Global reform efforts to better counter new epidemic threats have been slow and fragmented, leaving the world unprepared for the first release of Covid-19, a report warned on Wednesday.
A year ago, an independent expert panel presented a gruesome report at the World Health Organization’s main annual meeting, alleging that poor coordination and poor decisions had allowed the Kovid epidemic to swell to such catastrophic levels.
At the time, former New Zealand Prime Minister Helen Clark and former Liberian President Ellen Johnson Sirleaf co-chaired an independent panel on epidemic preparedness and response, compiling a long list of measures needed to defeat Covid and ensure the world was better prepared. To deal with future threats.
But in an assessment report a year later, the no longer active panel warned that the world was still “tinkering” and that its inaction was creating the “basis for another epidemic.”
“We have basically the same equipment and the same system that existed in December 2019 to respond to the epidemic threat,” Clark told reporters.
“These tools weren’t good enough.”
It wasn’t all dark. Clark welcomed that “the necessary transformational work has begun worldwide to prevent the next epidemic.”
He pointed out that the new system introduced after the release of Covid has made it possible to supply about 1.5 billion vaccine doses to poor countries and praised efforts to diversify the production of vaccines and antivirals.
The agreement is also expected to lead to more secure and flexible funding for the WHO, as a dedicated epidemic fund is being planned.
Changes in international health regulations are being considered, and a new “legal instrument” – such as a treaty or other form of treaty – is being considered – aimed at streamlining the global approach to epidemic preparedness and response.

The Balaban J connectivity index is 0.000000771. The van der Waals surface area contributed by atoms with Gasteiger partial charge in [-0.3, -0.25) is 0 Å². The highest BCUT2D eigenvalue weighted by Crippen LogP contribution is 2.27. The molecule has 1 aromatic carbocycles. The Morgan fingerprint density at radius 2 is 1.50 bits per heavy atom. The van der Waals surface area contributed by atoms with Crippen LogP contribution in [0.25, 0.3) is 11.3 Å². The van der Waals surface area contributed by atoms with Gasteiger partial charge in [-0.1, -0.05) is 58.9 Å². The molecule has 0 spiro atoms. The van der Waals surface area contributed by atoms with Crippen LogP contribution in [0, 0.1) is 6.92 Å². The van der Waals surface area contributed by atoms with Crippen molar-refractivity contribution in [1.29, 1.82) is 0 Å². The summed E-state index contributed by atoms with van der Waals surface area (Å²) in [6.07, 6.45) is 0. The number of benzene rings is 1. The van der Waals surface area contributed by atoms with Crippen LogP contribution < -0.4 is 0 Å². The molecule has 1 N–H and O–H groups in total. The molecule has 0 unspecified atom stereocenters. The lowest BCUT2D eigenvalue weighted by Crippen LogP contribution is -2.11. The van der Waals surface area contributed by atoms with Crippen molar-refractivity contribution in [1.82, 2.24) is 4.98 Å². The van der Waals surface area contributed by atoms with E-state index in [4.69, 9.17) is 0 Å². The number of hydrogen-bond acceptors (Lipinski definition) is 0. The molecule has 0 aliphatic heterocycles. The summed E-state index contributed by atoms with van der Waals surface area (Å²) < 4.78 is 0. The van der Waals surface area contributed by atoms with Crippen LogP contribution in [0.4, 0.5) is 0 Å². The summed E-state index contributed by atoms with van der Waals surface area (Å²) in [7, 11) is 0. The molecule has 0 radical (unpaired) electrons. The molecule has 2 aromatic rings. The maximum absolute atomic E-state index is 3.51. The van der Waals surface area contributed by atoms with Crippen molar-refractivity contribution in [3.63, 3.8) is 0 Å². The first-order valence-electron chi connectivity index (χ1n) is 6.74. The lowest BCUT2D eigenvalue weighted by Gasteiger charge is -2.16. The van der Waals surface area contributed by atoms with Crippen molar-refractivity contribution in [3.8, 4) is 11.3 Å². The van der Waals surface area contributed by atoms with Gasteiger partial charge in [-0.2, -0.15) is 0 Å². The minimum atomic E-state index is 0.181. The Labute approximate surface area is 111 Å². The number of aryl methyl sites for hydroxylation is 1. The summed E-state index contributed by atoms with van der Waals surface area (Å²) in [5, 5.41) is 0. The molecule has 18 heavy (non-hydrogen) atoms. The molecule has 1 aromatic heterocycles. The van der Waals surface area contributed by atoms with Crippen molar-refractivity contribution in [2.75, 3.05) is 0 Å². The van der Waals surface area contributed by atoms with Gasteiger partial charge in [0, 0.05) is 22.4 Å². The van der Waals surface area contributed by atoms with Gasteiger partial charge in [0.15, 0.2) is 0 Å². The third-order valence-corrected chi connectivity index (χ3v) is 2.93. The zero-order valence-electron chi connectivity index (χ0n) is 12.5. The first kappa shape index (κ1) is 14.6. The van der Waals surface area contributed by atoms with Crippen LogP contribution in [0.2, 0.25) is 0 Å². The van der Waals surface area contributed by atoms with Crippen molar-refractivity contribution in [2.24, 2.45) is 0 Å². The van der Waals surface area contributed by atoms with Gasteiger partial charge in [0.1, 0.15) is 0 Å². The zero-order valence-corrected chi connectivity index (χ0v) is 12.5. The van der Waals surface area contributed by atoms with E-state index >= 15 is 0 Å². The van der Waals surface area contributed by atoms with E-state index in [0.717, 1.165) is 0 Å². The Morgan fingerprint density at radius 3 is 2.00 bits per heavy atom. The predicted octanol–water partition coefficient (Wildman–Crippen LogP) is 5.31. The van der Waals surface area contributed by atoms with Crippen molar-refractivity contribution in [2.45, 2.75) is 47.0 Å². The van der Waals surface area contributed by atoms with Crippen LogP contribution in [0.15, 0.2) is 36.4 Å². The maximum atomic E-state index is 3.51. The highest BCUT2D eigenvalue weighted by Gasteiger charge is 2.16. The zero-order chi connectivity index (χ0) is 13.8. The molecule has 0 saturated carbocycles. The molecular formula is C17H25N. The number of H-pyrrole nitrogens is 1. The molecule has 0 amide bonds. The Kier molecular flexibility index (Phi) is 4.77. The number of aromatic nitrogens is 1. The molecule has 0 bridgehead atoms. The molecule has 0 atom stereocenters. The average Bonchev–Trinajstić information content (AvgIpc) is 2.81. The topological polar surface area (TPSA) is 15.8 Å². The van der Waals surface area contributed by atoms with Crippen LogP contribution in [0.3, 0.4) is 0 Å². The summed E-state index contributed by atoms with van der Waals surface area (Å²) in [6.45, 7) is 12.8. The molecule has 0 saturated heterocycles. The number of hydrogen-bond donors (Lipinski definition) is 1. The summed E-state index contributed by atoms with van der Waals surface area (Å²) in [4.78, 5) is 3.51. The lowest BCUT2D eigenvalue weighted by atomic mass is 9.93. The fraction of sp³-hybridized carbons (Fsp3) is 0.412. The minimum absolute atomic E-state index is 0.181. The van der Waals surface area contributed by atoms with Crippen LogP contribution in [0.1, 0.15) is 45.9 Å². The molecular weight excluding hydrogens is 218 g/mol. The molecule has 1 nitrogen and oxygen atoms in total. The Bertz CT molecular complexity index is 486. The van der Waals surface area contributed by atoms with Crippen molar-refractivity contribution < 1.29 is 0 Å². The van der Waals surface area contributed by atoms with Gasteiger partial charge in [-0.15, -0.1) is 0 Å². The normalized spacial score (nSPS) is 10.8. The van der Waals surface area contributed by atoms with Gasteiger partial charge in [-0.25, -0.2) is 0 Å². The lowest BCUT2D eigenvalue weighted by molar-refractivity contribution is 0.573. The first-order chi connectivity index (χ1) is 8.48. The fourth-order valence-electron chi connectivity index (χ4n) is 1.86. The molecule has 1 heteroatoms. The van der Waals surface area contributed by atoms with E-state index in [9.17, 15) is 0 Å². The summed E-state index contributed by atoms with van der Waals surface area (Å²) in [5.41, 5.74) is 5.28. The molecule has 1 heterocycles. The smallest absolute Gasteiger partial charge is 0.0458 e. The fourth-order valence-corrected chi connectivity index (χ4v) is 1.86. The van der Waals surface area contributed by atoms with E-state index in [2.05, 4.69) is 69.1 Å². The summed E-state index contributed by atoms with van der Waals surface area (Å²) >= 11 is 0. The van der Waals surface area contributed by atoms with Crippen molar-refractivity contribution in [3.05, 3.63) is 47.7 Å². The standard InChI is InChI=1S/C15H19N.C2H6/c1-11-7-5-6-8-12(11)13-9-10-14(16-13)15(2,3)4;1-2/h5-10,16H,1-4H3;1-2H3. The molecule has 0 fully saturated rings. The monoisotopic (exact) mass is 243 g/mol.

‘No time for complacency’
But Clark warned that these changes are moving at all glacier speeds, such as with the WHO budget changes, not expected to be fully implemented for nearly a decade.
“At the current pace, an effective measure is still a few years away, when an epidemic threat could occur at any time,” he said.
“If a new epidemic threatens this year, next year or the next, at least, we’ll be in the same place as December 2019.”
At the same time, the Covid-19 epidemic is still raging.
Clark noted that since the panel presented its report a year ago, more than 2.8 million more coward deaths have been officially recorded, and this is “clearly a low count by many millions of people.”
“Unfortunately, as much as we all want, the epidemic is not over,” Clark complained.
“This is not a time for complacency.”
Joan Liu, a doctor and former panel member who previously led the Doctors Without Borders (MSF) charity, criticized the failure to ensure equitable access to the vaccines and other equipment needed to end the epidemic.
“More than a year and a half after we made the amazing discovery of a vaccine, more than 2.8 billion people on the planet are still waiting for a handful of shots,” he told reporters, condemning the inequality seen in the epidemic response as “a collective moral stain on our history.”
“We can do better.”
(This story was not edited by NDTV staff and was automatically generated from a syndicated feed.)